When it’s done, the easiest way to separate water from pasta is some sort of colander or strainer.  If you don’t have one, you can try fishing it out with a spider strainer, slotted spoon, tongs… You can try pouring the water out very very slowly…  You risk steam burns whichever way you try it usually, so just be very careful.

We’ll get to sauce later (as in, the very next Food 101), but honestly, if you’re busy and not good at this yet, there are bottles of pre-made sauce that are tasty and don’t cost much.  I tend to enjoy sauce from Trader Joe’s.  Just microwave it until warm.

The goal for most of you is to feed yourselves faster, cheaper, yummier, and healthier than you would be otherwise if you weren’t cooking.  Some of the time that WILL mean that I will advocate making some things and buying some things.  But cooking pasta?  You can totally do that!

For more information, I suggest Good Eats, Season 1, Episode 11, Pantry Raid- Use Your Noodle  There’s a link to the transcript, which also usually has a youtube video embedded, but if it’s not working, search youtube for the name of the episode.  Alton Brown also discusses whether to put oil in the pasta water in this episode, the answer is “no”.  Note– You do not need to be as hardcore as Alton Brown.  He’ll suggest things like buying a MASSIVE pot to cook pasta in, and storing pasta in something other than the container it comes in.  These are not strictly necessary.

Extra Credit:  Harold McGee (author of several food science tomes) posted in the New York Times about how you don’t technically need a lot of water to cook pasta.  There’s a more detailed examination at Serious Eats.  This is not the easy way, but if you really want pasta and don’t have a large pot, this might work for you.  It also gives you some hope that it all works out in the end if the water is too cold or there isn’t enough of it.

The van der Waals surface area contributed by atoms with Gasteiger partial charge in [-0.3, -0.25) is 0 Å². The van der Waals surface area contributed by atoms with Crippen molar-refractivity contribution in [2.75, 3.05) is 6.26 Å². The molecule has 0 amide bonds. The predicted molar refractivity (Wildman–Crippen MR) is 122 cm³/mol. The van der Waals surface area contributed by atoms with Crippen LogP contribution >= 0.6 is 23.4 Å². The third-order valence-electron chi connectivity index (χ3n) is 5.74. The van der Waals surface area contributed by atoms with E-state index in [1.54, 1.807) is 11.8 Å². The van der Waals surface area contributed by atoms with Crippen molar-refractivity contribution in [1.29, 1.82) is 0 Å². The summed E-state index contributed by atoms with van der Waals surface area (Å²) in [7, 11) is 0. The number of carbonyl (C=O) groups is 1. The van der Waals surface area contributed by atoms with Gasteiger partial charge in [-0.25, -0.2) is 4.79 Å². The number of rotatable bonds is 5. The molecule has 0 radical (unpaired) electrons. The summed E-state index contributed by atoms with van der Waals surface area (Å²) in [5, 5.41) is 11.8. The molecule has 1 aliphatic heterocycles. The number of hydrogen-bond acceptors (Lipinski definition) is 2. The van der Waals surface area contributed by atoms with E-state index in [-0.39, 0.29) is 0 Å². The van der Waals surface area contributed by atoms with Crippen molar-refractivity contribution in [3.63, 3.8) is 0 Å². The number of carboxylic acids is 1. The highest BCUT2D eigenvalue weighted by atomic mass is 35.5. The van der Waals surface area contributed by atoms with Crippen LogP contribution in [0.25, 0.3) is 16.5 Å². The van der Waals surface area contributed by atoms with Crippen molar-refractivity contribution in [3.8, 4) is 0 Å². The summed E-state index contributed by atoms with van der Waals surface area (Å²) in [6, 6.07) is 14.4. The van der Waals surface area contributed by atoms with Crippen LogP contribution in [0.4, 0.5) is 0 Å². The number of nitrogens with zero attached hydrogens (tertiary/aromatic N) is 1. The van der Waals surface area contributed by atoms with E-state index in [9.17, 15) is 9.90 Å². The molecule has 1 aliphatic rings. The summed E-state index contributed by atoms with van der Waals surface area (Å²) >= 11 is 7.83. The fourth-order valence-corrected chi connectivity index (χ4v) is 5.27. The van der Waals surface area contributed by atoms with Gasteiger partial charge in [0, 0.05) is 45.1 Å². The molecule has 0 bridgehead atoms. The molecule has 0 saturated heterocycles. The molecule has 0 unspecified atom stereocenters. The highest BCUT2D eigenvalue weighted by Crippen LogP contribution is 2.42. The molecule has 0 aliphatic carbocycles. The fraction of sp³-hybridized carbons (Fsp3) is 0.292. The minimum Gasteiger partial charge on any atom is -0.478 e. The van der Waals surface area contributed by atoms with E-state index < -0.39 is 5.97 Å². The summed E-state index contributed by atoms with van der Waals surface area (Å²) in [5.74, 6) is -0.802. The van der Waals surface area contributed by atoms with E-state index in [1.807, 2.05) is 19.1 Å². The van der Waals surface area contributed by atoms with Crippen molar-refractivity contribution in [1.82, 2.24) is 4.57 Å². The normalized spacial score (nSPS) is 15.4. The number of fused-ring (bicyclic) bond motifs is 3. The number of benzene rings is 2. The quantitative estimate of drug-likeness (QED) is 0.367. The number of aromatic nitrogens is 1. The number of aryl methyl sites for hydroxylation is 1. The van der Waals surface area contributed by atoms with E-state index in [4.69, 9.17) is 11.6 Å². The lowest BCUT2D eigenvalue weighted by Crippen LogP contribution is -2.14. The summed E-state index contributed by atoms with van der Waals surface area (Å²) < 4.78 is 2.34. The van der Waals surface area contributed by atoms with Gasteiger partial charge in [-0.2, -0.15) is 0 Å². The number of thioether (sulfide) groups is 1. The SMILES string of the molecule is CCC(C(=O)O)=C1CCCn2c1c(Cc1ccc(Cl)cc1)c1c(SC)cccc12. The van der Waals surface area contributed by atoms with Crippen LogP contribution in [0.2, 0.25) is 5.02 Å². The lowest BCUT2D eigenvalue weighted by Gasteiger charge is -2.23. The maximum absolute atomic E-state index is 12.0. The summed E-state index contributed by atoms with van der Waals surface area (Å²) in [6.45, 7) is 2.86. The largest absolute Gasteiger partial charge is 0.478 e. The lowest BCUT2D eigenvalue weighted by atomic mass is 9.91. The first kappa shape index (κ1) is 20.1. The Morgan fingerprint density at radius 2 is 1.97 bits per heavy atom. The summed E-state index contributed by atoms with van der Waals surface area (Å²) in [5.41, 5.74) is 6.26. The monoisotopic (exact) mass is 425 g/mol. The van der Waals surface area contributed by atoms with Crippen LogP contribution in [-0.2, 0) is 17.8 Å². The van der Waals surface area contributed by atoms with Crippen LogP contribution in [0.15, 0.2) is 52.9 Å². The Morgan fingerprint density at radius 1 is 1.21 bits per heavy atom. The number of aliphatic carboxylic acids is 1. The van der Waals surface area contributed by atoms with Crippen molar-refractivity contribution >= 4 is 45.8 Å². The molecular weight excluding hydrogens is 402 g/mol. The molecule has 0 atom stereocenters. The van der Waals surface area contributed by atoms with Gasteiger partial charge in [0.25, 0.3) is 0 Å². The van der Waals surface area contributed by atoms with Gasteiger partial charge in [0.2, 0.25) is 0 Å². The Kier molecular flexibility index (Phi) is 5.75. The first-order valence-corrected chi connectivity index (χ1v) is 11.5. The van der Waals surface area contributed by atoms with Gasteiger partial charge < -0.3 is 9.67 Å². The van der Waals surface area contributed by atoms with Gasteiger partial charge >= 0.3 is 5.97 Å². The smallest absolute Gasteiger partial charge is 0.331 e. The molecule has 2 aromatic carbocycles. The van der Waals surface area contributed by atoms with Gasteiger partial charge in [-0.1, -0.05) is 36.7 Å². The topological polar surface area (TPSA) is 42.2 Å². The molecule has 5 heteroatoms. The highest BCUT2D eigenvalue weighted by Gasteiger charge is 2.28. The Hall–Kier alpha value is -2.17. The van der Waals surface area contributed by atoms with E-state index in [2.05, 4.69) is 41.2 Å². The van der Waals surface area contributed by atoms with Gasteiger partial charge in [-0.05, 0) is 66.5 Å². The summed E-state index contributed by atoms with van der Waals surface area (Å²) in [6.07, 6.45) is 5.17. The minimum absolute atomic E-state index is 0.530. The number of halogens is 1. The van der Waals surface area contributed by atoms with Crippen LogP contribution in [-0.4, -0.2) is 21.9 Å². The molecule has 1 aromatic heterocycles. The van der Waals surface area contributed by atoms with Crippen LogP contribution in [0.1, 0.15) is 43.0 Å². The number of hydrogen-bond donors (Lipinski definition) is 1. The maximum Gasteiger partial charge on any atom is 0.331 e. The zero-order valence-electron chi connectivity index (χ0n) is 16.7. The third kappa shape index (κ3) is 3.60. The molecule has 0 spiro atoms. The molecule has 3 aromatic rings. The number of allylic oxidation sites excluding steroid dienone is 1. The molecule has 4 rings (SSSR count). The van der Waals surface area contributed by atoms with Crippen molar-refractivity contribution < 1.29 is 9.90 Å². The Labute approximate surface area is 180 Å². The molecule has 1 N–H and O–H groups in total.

Leave any questions in the comments!

Penzeys Spices


Recently, on facebook, I mentioned making roasted chickpeas. It’s a simple idea, and quite popular even outside the food blogger world based on the abnormally large number of people who responded to me. But much of the discussion revolved around the spices– everyone had a favorite blend. There were several people who add sugar. Some go in the cinnamon/nutmeg direction, others who go in the savory/spicy direction with the sugar.

And then there was the paprika discussion. My childhood knowledge of paprika was based on an American Girl Doll cookbook, as something red to put on top of the mashed potato volcanoes. I seem to remember some sort of implication that it was largely flavorless. Hah. There were a couple people from facebook in the Smoked Paprika fan club, and one person inquired as to where I acquire mine… and I have to share. In long format. We’ll start from the beginning.

Mmmmm Smoked Paprika

In the summer of 2008, I was interning for a friend. Very long story short, I was in her kitchen, and made fun of her for having matching spice bottles. At the time, it seemed like the kind of thing one would do if you found a particular bottle that seemed pretty, and you wanted to decorate your kitchen with the pretty bottles, rather than use spices. And she is NOT that kind of person. And so she (lovingly) educated me. You see, they were all from Penzeys.